We want to draw the Lithuanian Government’s attention to the case L v Lithuania, which Lithuania lost in the European Court of Human Rights in 2007. The ruling obliges Lithuania to pass a law regulating the procedure and conditions of gender reassignment, which Lithuania has subsequently ignored. Further, members of parliament last March registered a proposal to amend the Civil Code with a prohibition of gender reassignment surgery. We urge the Lithuanian Government to act in conformity with the commitments made during the UPR process and rulings of the European Court of Human Rights, which entail the responsibility to ensure that transgender people have access to reassignment surgeries.

In response to the recommendation on recognition of family diversity, the government stated that active discussion on the concept of family is ongoing, but it is not foreseen to equalize the rights of same sex and opposite sex couples. We are concerned about a proposed amendment to the Constitution defining the concept of family as based on a marriage between a man and a woman. We recommend that Lithuania ensures equal rights between same sex and opposite sex couples in its legislation and policies, for example by introducing the possibility of partnership registration.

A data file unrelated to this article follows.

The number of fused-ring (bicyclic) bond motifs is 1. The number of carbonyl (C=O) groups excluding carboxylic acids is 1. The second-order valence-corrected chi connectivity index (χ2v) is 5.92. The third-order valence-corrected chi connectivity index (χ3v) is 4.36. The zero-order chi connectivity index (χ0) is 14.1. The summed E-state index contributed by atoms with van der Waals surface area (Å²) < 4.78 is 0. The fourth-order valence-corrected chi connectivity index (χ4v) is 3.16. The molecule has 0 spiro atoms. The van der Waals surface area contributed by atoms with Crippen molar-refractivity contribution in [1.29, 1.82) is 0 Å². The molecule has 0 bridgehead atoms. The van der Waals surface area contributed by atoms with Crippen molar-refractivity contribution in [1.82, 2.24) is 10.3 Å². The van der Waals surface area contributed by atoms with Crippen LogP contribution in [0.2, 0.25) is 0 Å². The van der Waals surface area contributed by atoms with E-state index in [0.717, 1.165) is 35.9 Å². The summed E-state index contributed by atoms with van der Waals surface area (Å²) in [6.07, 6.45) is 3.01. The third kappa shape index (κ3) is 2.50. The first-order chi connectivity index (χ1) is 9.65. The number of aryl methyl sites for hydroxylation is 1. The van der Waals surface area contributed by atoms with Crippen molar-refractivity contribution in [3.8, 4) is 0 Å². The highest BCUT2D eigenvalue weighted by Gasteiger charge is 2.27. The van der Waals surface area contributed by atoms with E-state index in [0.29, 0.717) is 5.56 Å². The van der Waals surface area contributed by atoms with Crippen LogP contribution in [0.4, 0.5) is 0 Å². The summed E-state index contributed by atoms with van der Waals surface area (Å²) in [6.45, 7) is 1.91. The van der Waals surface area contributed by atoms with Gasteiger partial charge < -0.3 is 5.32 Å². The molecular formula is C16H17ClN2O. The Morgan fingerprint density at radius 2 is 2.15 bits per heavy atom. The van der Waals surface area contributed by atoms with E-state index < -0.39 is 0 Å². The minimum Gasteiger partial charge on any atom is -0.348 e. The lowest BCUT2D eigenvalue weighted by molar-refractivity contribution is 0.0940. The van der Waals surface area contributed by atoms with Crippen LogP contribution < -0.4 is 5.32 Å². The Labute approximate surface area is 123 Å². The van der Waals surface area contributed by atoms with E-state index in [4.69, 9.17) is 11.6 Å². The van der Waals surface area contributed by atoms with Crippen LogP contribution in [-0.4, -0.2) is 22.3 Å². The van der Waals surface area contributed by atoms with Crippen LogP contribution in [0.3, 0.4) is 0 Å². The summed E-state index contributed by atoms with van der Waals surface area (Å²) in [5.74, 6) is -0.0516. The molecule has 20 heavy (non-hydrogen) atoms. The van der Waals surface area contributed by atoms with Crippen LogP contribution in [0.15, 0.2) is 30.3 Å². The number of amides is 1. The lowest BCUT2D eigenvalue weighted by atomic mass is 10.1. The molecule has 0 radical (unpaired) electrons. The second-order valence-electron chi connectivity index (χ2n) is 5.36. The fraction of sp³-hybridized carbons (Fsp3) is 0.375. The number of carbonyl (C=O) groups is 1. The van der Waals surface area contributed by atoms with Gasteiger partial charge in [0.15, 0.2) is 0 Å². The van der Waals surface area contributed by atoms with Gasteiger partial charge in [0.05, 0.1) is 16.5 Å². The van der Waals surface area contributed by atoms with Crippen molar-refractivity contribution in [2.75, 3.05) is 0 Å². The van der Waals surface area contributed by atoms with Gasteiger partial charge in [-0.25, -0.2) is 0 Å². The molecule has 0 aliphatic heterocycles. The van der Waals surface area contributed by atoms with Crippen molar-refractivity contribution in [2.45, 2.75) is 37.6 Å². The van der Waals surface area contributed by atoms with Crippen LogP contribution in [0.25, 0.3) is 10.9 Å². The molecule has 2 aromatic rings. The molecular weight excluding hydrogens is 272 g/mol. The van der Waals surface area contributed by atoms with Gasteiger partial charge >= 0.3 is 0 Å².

Whilst the government states that there are no provisions in the Law on the Protection of Minors against the Detrimental Effect of Public Information which would allow discrimination on the grounds of sexual orientation and gender identity, we remain concerned that the law could be used to restrict freedom of expression of LGBT people. The law in itself sends outs a message to society that contributes to stigma and discrimination of LGBT people.